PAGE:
Recipe #448499

    I started with a basic scone recipe from "The Twelve Teas of Christmas" by Emilie Barnes (page 23), but this is far from it. I began tweaking the recipe according to my own preferences, after having other scones that were too sweet, not sweet enough, too dry, too soft, not flavorful enough, etc. This is where I've settled--for now! They're quite consistent, and consistently loved. For a stronger orange flavor, you can add 1-2 tsp. orange extract and/or orange zest. You can also add a frosting or glaze made from orange juice and confectioner's sugar. Some extract, orange juice concentrate, and/or orange peel would add more flavor to that, too. I tend to make a large amount because I make them for tea parties or for my large family, but you can easily halve the recipe. Serve with clotted cream (real or fake) and jam, but they're also great with butter, or plain. I make a clotted cream substitute by softening butter and cream cheese, then mixing them in a ratio of 1:1. Yum!

    Recipe #443408

    The original recipe (called Shortbread Stars) came from my McCall's recipe box collection, which I subscribed to in the 80's. It was the first shortbread recipe I ever made, and I've never found a better one. The ingredients are so basic and easy that you'll soon have them memorized. Other recipes don't seem to produce the same perfect texture and flavor. My modification to the original was to try using a 9 x 13 pan rather than chilling, rolling out, and cutting into shapes. (Who has time for that, except on special occasions?) However, using a 9 x 13 pan changes the baking time, and the time given is approximate and based on my experience with a convection oven. I tend to overbake them a bit because I like shortbread very crisp. These are perfect with a cup of tea, of course, and ideal for tea parties or even a quick dessert for company. You nearly always have the ingredients on hand. Now you'll never need to buy (delicious but expensive) Walker's shortbread again!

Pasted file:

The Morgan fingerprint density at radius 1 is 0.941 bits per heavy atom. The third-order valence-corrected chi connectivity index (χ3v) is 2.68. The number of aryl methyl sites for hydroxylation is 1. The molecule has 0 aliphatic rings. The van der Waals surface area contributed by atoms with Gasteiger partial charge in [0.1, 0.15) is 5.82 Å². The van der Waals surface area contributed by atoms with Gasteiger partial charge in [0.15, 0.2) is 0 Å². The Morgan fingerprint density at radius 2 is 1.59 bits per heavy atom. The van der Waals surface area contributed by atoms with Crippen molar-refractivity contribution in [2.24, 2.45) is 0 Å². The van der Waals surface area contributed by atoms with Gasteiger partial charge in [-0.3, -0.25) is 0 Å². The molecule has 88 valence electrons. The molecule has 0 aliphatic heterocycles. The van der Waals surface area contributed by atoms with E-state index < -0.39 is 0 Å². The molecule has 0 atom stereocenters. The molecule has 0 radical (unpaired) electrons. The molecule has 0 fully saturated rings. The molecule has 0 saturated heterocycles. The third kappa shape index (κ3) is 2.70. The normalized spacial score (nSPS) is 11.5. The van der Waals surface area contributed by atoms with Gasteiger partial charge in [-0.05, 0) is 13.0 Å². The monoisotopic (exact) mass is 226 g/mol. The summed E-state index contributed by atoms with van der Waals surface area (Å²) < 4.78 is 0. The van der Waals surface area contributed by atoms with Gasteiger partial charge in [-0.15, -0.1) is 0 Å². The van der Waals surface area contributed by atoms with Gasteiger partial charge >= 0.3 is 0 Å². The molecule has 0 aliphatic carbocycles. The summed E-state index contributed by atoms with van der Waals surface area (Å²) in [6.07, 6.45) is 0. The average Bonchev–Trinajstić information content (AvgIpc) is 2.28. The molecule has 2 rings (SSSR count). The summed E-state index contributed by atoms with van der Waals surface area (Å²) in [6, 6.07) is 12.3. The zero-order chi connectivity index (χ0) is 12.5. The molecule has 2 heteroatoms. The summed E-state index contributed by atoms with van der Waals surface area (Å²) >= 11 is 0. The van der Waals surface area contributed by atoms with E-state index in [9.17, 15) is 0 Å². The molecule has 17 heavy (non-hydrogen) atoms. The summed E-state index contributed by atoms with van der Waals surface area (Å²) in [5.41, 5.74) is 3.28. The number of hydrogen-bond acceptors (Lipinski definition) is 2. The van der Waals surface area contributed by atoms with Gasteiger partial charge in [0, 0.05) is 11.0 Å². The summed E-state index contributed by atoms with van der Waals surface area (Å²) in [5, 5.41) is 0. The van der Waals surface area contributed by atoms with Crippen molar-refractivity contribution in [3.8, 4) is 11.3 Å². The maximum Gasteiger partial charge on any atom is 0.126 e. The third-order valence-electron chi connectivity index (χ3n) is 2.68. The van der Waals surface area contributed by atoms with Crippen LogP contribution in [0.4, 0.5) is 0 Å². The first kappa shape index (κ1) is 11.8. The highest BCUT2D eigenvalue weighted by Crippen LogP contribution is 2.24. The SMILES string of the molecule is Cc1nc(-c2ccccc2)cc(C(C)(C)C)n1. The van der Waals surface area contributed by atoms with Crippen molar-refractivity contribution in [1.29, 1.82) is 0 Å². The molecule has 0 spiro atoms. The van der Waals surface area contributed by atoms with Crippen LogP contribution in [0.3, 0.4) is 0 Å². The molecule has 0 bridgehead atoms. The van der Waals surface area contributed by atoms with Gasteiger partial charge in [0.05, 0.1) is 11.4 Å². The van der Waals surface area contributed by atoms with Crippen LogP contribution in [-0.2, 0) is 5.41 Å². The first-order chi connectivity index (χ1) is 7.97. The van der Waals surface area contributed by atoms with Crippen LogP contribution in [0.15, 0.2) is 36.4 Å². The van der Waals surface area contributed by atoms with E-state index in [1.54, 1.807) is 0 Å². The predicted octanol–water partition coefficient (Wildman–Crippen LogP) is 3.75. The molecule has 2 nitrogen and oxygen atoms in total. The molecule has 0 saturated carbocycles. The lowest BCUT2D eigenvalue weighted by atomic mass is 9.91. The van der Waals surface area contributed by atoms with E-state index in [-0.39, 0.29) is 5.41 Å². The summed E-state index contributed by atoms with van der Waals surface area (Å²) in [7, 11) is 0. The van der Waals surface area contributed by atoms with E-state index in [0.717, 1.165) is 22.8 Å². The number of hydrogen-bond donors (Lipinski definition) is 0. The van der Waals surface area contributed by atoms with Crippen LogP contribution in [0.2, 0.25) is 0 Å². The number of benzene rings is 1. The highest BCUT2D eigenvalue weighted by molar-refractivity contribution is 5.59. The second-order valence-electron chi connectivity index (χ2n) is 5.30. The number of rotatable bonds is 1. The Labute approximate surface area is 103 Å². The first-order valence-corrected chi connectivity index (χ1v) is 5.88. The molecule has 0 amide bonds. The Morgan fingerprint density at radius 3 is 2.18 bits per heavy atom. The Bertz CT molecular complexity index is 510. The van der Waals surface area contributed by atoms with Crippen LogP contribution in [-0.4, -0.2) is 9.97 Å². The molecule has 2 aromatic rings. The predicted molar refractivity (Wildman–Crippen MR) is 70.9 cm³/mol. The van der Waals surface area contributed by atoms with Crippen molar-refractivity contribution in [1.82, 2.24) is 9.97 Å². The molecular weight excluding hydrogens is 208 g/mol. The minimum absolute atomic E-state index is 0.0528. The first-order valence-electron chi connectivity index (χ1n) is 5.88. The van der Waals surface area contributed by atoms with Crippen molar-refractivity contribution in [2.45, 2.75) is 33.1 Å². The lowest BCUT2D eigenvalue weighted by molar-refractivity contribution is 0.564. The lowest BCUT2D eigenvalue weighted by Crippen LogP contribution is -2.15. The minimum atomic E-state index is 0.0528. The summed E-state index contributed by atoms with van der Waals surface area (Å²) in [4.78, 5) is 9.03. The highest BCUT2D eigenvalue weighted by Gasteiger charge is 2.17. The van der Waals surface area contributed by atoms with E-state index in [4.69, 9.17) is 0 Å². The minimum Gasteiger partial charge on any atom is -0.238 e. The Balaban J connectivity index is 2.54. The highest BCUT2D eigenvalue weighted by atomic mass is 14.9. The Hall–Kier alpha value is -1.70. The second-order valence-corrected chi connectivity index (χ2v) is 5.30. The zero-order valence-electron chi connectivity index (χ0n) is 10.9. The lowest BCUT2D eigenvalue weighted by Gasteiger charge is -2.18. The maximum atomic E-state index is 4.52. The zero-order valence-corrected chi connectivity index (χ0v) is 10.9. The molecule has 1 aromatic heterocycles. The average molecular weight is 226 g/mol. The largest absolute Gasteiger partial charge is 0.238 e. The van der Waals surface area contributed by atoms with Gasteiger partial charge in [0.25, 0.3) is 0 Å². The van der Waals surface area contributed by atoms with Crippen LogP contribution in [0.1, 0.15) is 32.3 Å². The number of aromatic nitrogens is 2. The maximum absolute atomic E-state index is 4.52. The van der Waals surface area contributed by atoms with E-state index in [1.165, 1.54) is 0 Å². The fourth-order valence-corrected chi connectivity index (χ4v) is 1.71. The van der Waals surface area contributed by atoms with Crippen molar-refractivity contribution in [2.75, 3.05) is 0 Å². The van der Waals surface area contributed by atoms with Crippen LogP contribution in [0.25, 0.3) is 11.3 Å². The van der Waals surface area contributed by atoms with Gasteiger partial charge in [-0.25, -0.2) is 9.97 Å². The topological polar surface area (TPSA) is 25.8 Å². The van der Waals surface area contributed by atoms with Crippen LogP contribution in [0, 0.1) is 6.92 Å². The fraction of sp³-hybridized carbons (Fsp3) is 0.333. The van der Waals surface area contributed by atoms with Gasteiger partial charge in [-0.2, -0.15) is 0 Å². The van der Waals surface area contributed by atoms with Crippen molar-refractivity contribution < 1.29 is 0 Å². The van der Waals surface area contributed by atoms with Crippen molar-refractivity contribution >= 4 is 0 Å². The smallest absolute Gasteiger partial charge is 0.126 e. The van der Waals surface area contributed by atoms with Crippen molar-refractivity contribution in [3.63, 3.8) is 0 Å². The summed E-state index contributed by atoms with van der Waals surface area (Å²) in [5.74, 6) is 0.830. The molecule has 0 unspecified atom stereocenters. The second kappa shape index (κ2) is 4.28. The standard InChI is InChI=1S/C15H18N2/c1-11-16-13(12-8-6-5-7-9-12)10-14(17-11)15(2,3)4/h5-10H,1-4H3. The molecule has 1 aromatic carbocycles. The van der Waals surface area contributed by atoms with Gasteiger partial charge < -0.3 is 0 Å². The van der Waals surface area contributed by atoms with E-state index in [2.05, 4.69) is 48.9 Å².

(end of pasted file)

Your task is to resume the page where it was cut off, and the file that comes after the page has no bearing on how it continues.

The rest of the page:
Recipe #437729

    This is my best attempt to duplicate Scottish oatcakes, which I had previously only had from a box (brands such as Nairn). I don't know how they would compare to homemade oatcakes in Scotland or Ireland, although in my search for a recipe, I've found that there are many varieties, including sweet or yeast-leavened. This recipe is based on one I found in a Saturday Evening Post many years ago--which I adapted, lost, and then had to recreate from memory. However, I am quite pleased with the final result! Everyone seems to love them. I think they are traditionally served with cheese, butter, jams, etc. but we just eat them plain. (Note: You may use up to 1 tsp. of salt, or no salt at all, as in the original.)

    Recipe #362008